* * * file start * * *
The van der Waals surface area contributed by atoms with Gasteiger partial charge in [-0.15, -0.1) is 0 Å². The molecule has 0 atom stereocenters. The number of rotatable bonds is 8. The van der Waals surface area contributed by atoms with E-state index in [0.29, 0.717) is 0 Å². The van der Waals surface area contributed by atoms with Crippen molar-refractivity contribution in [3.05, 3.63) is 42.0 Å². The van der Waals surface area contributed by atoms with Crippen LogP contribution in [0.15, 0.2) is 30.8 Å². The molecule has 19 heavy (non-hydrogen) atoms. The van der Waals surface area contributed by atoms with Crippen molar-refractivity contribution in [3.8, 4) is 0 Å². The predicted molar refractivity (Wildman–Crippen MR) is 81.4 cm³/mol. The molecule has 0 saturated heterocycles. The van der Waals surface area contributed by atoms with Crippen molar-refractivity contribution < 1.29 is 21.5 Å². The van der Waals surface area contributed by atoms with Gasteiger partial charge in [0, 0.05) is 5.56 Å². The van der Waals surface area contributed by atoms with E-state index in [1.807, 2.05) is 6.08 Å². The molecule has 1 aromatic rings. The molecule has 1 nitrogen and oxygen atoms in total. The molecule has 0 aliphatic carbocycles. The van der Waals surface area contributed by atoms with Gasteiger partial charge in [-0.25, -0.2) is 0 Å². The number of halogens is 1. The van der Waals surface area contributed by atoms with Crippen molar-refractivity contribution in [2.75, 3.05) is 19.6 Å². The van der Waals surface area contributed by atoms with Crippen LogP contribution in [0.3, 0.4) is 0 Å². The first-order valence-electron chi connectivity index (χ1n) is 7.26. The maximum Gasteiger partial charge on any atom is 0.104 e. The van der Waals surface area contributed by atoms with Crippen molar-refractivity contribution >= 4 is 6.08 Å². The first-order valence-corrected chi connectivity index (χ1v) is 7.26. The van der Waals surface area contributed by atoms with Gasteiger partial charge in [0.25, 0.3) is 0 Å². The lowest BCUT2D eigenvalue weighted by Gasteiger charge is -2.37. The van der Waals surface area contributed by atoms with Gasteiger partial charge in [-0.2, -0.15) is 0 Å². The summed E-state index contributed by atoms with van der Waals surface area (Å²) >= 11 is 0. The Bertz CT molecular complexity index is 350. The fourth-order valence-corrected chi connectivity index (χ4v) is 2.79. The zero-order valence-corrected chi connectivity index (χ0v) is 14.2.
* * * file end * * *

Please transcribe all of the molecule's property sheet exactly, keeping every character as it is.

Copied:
The van der Waals surface area contributed by atoms with Gasteiger partial charge in [-0.15, -0.1) is 0 Å². The molecule has 0 atom stereocenters. The number of rotatable bonds is 8. The van der Waals surface area contributed by atoms with E-state index in [0.29, 0.717) is 0 Å². The van der Waals surface area contributed by atoms with Crippen molar-refractivity contribution in [3.05, 3.63) is 42.0 Å². The van der Waals surface area contributed by atoms with Crippen LogP contribution in [0.15, 0.2) is 30.8 Å². The molecule has 19 heavy (non-hydrogen) atoms. The van der Waals surface area contributed by atoms with Crippen molar-refractivity contribution in [3.8, 4) is 0 Å². The predicted molar refractivity (Wildman–Crippen MR) is 81.4 cm³/mol. The molecule has 0 saturated heterocycles. The van der Waals surface area contributed by atoms with Crippen molar-refractivity contribution < 1.29 is 21.5 Å². The van der Waals surface area contributed by atoms with Gasteiger partial charge in [0, 0.05) is 5.56 Å². The van der Waals surface area contributed by atoms with E-state index in [1.807, 2.05) is 6.08 Å². The molecule has 1 aromatic rings. The molecule has 1 nitrogen and oxygen atoms in total. The molecule has 0 aliphatic carbocycles. The van der Waals surface area contributed by atoms with Gasteiger partial charge in [-0.25, -0.2) is 0 Å². The number of halogens is 1. The van der Waals surface area contributed by atoms with Crippen molar-refractivity contribution in [2.75, 3.05) is 19.6 Å². The van der Waals surface area contributed by atoms with Crippen LogP contribution in [0.3, 0.4) is 0 Å². The first-order valence-electron chi connectivity index (χ1n) is 7.26. The maximum Gasteiger partial charge on any atom is 0.104 e. The van der Waals surface area contributed by atoms with Crippen molar-refractivity contribution >= 4 is 6.08 Å². The first-order valence-corrected chi connectivity index (χ1v) is 7.26. The van der Waals surface area contributed by atoms with Gasteiger partial charge in [0.25, 0.3) is 0 Å². The lowest BCUT2D eigenvalue weighted by Gasteiger charge is -2.37. The van der Waals surface area contributed by atoms with Gasteiger partial charge in [-0.2, -0.15) is 0 Å². The summed E-state index contributed by atoms with van der Waals surface area (Å²) >= 11 is 0. The Bertz CT molecular complexity index is 350. The fourth-order valence-corrected chi connectivity index (χ4v) is 2.79. The zero-order valence-corrected chi connectivity index (χ0v) is 14.2.